Northern Ireland

No-deal Brexit 'a threat to UK stability', Lady Hermon says

Lady Hermon
Image caption Lady Hermon is the Independent Unionist MP for North Down

Lady Hermon has said a no-deal Brexit would be an enormous threat to the stability of the UK.

She told BBC Radio Ulster's Inside Politics programme "we absolutely must prevent there being a no-deal Brexit and a hard border on the island of Ireland".

The Independent Unionist MP said this was because of its political and security implications.

Lady Hermon is the only non-DUP MP from NI who takes her seat in the Commons.

The North Down MP voted in favour of the prime minister's EU Withdrawal Agreement.

She said Theresa May "doesn't have the option to bin the Irish border backstop" as "it's in the deal and it is there to protect the peace we have enjoyed for the past 20 years".

Asked if the prime minister could lose her support if she bent too far in the direction of the DUP, Lady Hermon said that was something she would "have to think long and hard about".

As a former remainer, Lady Hermon said she felt she has compromised in backing the government's deal.

She argued that it is now up to the DUP and the Conservative Brexiteers who oppose the backstop "to show how pragmatic they are".

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Media captionWhat happens in the event of no deal?

Lady Hermon said she did not think extending Article 50, the process by which the UK is due to exit the EU, is a good idea.

She said holding another round of European parliamentary elections would be a nonsense.

Lady Hermon said she also opposed holding another EU referendum, describing it as a "false hope" and a "non starter".

She said she believed another referendum does not have sufficient backing amongst MPs and could not be arranged in the time available.

Lady Hermon said she believed how MPs would vote on the range of amendments to be put before the Commons next Tuesday remains "anybody's guess".

She added that she thinks neither the DUP nor the Brexiteers of the European Research Group will know until Tuesday night whether they "may have overplayed their hand".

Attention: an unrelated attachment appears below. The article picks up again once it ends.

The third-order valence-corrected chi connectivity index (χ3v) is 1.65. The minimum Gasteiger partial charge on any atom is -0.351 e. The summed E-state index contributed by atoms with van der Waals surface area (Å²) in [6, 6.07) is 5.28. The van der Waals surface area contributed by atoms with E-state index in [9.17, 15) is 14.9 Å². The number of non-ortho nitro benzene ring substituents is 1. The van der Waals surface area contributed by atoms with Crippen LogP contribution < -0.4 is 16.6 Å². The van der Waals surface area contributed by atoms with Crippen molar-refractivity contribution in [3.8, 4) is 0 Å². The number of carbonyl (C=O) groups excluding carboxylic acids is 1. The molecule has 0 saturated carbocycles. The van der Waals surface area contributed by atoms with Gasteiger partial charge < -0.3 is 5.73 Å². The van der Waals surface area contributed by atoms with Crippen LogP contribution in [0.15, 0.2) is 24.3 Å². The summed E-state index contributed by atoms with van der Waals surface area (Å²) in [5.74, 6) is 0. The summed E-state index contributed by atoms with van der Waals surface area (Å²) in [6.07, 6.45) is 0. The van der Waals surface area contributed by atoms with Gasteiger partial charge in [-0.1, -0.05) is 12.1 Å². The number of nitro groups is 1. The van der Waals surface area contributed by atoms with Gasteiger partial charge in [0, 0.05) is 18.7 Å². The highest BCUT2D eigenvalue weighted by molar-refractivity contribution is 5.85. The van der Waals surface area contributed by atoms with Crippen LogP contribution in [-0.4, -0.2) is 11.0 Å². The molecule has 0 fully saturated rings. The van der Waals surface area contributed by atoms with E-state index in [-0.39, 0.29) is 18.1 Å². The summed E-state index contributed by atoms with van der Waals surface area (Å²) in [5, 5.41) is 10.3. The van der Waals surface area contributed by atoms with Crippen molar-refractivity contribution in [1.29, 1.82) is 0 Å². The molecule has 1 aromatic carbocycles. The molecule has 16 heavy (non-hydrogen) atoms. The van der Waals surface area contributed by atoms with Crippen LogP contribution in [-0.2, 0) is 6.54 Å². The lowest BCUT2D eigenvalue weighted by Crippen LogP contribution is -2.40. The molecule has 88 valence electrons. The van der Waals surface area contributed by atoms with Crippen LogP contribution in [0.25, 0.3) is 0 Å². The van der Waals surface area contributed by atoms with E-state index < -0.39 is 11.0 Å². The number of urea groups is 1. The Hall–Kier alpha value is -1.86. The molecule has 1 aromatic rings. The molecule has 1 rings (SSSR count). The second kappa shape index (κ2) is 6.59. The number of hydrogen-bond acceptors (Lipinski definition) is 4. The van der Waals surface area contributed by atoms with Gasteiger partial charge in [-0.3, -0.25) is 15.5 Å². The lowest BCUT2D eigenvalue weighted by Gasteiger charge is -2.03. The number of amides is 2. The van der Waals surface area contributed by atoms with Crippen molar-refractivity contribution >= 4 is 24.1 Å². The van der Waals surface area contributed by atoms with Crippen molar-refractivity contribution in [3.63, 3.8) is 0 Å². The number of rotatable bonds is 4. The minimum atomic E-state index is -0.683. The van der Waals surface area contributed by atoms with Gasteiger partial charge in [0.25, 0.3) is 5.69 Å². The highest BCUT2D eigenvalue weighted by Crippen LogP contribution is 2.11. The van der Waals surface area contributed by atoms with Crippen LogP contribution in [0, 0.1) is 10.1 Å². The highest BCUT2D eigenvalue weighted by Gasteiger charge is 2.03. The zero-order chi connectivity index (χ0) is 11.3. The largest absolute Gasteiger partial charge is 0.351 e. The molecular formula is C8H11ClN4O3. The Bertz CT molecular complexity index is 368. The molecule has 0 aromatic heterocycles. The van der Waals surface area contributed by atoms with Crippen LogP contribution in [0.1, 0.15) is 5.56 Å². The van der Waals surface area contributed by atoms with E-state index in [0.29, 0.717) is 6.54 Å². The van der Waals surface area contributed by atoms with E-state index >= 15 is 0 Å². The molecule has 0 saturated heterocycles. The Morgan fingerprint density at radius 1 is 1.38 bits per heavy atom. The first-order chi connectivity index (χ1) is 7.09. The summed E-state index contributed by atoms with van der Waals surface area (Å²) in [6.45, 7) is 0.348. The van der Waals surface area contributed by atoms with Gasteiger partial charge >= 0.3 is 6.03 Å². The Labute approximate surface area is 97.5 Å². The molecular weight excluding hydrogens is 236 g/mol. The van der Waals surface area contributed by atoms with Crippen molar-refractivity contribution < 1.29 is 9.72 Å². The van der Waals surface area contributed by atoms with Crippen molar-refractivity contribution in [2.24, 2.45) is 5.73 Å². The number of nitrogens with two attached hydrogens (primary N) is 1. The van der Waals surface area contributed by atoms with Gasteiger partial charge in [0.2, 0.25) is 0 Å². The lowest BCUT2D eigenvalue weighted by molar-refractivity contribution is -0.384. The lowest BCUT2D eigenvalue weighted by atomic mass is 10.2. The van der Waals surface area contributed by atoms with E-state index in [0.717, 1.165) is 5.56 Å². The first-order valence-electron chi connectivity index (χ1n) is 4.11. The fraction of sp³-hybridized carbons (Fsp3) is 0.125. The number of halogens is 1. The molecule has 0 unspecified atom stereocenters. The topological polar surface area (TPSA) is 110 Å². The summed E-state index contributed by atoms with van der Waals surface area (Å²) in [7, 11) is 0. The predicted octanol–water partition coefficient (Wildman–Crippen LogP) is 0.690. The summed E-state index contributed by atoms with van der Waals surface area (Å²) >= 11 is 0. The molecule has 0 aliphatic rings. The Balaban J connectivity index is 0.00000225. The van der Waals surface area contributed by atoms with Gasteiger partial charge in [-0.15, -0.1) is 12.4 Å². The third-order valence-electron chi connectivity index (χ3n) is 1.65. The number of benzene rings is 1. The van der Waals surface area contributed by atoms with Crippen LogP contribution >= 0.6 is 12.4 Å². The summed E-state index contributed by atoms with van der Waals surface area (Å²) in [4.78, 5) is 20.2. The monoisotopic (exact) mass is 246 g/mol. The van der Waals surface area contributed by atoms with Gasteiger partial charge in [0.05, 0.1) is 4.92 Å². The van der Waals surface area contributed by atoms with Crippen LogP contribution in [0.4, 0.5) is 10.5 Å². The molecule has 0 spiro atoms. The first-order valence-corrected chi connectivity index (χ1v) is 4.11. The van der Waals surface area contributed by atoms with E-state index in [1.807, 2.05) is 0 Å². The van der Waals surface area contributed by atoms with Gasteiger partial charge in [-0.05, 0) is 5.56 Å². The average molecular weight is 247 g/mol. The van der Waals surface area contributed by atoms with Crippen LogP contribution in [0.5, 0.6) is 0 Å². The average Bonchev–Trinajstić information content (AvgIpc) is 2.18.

Lady Hermon described the Queen's comments urging the people of the UK to find "common ground" as very timely and absolutely appropriate.

She said the atmosphere in the House of Commons was "grim", adding that "it's also grim throughout the country, and particularly in Northern Ireland".

'Difficult situation'

Lady Hermon's late husband, Sir John Hermon, was the chief constable of the Royal Ulster Constabulary during one of the most turbulent periods of the Troubles.

She expressed dismay that there is now "this tension, this real difficulty, where we have had this very close working relationship with the Republic of Ireland".

Lady Hermon referenced the Good Friday Agreement of 1998 and highlighted "20 years of peace in my lifetime which has been wonderful".

She said she had friends who "self identify as Irish nationalists" and who are heartbroken about the way the UK and the Republic of Ireland are moving in different directions.

"I am heartbroken for them that we are now in this difficult situation," she added.

"So the Queen's words have to be listened to, we have to find a centre ground that can deliver Brexit with the least friction and stress and upset for everybody on these islands, whether nationalist, republican, unionist or other."

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